At the age of 17, Keeling began exploring the possibilities that existed within biodegradable materials.
While studying chemistry at Washington & Lee, she began to focus her research on a specific set of polymers that have similar functionality to polyethylene – what makes up regular plastic.
Today, that research has evolved into a line of products that look just like plastic, but can break down in any natural environment the same way a leaf or orange peel would.
The result is Terravive, which derives its name from the latin words for “Earth” and “life.”
“It’s all about the idea that the Earth can sustain itself,” Keeling said.
“We use materials that have the ability to break down in soil, so in your backyard, in an industrial compost, in a landfill, in the ocean, waterways; no matter where they end up, as a consumer you can rest assured that these products are going to break down cleanly and fully.”
Terravive has a variety of customers worldwide, but their main client base is big-box retailers, government agencies, food distribution centers and corporate headquarters that purchase their products in a wholesale capacity.
The collection of fully biodegradable products currently includes single-use, disposable items like drinking straws, utensils, plates, bowls and cups.
At present, Terravive works with contract manufacturers on the West Coast to produce their products, a good percentage of which end up being purchased by customers along the coasts, especially in California, Maryland and Florida.
Keeling and Joe Swider, VP and COO, hope to eventually localize a portion of their manufacturing operations as a way to reduce the carbon emissions associated with longer logistics lines across the U.S.
Additionally, the two are actively pursuing partnerships with universities in the region to leverage their facilities, laboratory space and brainpower as the company grows.
“We are in a massive tidal wave of changing consumer sentiment and a confluence of factors that have created this massive emerging market for biodegradable, natural materials, which is where we fit,” Keeling said.
“Plastic isn’t going to go away any time soon but there’s been this entire segment of the plastic market that’s increasingly being carved off for biodegradable alternatives.”
For Keeling, a large part of growing the company has been networking and participating in events for startups across the country.
Following her first year at Washington & Lee, Keeling, founder and CEO of Terravive, took a gap year, during which she travelled to San Francisco to launch Terravive and network with others in the industry.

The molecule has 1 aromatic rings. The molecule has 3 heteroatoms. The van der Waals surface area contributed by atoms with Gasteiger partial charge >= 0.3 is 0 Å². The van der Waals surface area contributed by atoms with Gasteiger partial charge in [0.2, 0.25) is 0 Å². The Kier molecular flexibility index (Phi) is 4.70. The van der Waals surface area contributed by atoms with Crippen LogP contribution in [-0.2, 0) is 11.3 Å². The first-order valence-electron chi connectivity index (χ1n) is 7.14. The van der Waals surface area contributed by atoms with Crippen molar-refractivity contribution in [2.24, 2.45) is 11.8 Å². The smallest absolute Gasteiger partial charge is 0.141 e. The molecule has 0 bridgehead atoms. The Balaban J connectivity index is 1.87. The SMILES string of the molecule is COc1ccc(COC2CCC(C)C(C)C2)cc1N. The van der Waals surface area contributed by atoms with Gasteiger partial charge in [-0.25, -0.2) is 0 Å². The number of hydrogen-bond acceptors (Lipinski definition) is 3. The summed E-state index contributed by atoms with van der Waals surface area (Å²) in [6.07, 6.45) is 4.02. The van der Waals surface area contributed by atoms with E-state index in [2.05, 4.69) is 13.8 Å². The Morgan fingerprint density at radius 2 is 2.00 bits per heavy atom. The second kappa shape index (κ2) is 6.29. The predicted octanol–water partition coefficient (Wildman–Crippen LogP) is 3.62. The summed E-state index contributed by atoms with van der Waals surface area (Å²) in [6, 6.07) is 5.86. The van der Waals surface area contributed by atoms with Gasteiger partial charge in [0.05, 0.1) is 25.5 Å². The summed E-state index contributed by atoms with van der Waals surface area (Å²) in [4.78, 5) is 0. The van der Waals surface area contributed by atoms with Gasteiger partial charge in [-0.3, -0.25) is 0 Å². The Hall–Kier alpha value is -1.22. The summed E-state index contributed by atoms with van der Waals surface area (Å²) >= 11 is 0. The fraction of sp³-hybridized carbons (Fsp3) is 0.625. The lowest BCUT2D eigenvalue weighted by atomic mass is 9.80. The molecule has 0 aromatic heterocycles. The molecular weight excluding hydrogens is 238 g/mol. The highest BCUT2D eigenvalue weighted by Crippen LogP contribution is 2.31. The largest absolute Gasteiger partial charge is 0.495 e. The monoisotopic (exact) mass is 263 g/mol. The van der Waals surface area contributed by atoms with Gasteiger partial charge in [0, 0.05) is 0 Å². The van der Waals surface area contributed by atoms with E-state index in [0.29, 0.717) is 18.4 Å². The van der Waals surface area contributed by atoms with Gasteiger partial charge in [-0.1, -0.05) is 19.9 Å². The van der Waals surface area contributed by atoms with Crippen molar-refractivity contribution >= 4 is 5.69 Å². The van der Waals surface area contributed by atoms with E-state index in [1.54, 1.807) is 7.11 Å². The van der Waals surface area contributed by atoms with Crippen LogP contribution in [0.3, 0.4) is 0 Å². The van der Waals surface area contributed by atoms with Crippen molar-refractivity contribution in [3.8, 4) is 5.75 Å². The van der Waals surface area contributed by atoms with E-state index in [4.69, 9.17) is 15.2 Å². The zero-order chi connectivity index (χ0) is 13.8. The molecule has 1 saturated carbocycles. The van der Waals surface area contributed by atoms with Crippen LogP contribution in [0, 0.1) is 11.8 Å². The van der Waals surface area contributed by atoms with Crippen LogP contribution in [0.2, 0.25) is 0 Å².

Earlier this year, Terravive was selected to participate in the Target Incubator program at the corporate retailer’s Minneapolis headquarters.
The immersive three month program selected eight Gen Z startups out of approximately 5,000 applicants that aligned with Target’s primary corporate responsibility issues and gave Keeling the opportunity to grow the business through workshops, mentorships and the opportunity to get feedback from business experts.
Keeling and Swider said that revenue has seen exponential growth in the last six months and that Terravive hasn’t relied on much funding, but rather is self-sustaining through existing cash flows.
“One of the things that excites me about this industry is the speed in which it is growing,” Keeling. “Second is that this space is now in a position to make real, measurable, positive change to positively impact future generations.”
While branding and marketing their products seems to be the biggest challenge Terravive faces, Keeling and Swider hope to focus on growing the company’s marketing efforts in the coming year.
Both are confident about the potential consumer base and are exploring ways to tap into it.
“There’s a lot of people that care for the environment,” Swider said.
“There’s also a lot of people that, like a good business, want to do well for the environment. We feel that the people who are in those numbers are in the hundreds of thousands, if not multiple tens of millions of people, that care about what we are doing.”
Published on americaninno.com
Another one whose bioplastics is branded as plastic-free. TIPA recently branded itself as plastic-free in the UK: Tipa Bioplastics Branded As Plastic-Free in the UK. But the first one dates back from November 2018: Tea Company Claims PLA is Not Plastic. Some people in the sector are not a big fan of this strategy.
What do I think? You may have to be pragmatic and flexible. The bioplastics charm offensive didn’t happen and nobody is defending plastic in the public sphere. Don’t expect these entrepreneurs to wait without doing anything. They’re taking their destiny in their own hands awaiting the plastic establishment to start acting….which may come too late.